December 2019 - Akler Browning LLP

Latest news and regulations from the financial world.
AB
December 21, 2019

While Canadians benefit from a publicly funded health care system, there are nonetheless a large, and increasing, number of medical expenses which are not covered by provincial health care plans. As well, with the rise in part-time positions and contract work — the “gig” economy — an increasing number of Canadians do not enjoy coverage for such costs through employer-sponsored private insurance. In those situations, Canadians have to pay for such unavoidable expenditures, including dental care, prescription drugs, ambulance trips, and many other para-medical services, like physiotherapy, on an out-of-pocket basis.


AB
December 21, 2019

Between now and the end of February 2020, Canadians will receive a variety of receipts for expenditures made during the 2019 taxation year. Some of those expenditure receipts will support a tax deduction or credit claim to be made by the recipient on his or her 2019 tax return, while others will not. And, it’s not always easy for a taxpayer to know when such a credit or deduction is or is not available to be claimed. While the Canadian individual income tax return is only four pages long, the information on those four pages is supported by 13 supplementary federal schedules, dealing with everything from the calculation of capital gains to determining required Canada Pension Plan contributions by self-employed taxpayers.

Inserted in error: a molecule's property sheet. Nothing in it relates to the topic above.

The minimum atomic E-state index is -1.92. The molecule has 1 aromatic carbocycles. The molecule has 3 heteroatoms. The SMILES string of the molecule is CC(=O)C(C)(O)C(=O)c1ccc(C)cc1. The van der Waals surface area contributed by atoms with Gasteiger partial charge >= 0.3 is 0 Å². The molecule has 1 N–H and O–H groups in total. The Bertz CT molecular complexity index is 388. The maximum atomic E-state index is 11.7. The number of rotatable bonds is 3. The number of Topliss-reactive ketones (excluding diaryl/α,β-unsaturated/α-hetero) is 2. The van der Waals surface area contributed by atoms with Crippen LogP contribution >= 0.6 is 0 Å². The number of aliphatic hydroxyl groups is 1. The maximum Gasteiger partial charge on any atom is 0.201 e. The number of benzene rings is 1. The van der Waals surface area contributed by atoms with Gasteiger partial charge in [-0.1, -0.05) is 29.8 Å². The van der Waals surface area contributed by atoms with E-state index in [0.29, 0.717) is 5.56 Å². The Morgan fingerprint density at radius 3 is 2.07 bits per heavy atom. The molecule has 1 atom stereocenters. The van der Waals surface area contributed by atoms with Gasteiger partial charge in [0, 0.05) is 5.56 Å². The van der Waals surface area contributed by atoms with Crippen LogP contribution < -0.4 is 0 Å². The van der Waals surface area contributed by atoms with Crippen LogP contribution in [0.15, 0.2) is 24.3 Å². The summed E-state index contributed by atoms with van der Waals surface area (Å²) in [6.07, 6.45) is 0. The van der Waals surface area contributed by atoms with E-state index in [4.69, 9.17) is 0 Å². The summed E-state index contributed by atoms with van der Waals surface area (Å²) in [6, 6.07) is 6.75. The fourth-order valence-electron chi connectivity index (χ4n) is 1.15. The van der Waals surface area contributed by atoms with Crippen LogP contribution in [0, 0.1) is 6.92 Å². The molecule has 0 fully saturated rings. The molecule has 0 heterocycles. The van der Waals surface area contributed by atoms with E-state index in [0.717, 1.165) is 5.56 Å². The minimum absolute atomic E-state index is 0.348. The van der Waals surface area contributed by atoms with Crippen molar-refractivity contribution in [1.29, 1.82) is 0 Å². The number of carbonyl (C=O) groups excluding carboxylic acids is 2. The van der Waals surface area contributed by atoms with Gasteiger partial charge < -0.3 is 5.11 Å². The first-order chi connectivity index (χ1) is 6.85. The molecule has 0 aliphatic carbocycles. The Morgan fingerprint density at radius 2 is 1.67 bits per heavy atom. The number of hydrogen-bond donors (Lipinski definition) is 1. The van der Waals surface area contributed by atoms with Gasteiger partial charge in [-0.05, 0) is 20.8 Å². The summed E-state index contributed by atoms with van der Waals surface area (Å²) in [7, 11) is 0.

AB
December 18, 2019

For most Canadians, registered retirement savings plans (RRSPs) don’t become top of mind until near the end of February, as the annual contribution deadline (which, for 2019 contributions, will be March 2, 2020) approaches. When it comes to tax-free savings accounts (TFSAs), most Canadians are aware that there is no contribution deadline for such plans, so that contributions can be made at any time or even carried forward to a subsequent taxation year. Consequently, neither RRSPs nor TFSAs tend to be a priority when it comes to year-end tax planning.


AB
December 12, 2019

During the month of December, it is customary for employers to provide something “extra” for their employees, by way of a holiday gift, a year-end bonus or an employer-sponsored social event. And it is certainly the case that employers who provide such extras don’t intend to create a tax headache for their employees. Unfortunately, a failure to properly structure such gifts or other extras can result in unintended and unwelcome tax consequences to those employees.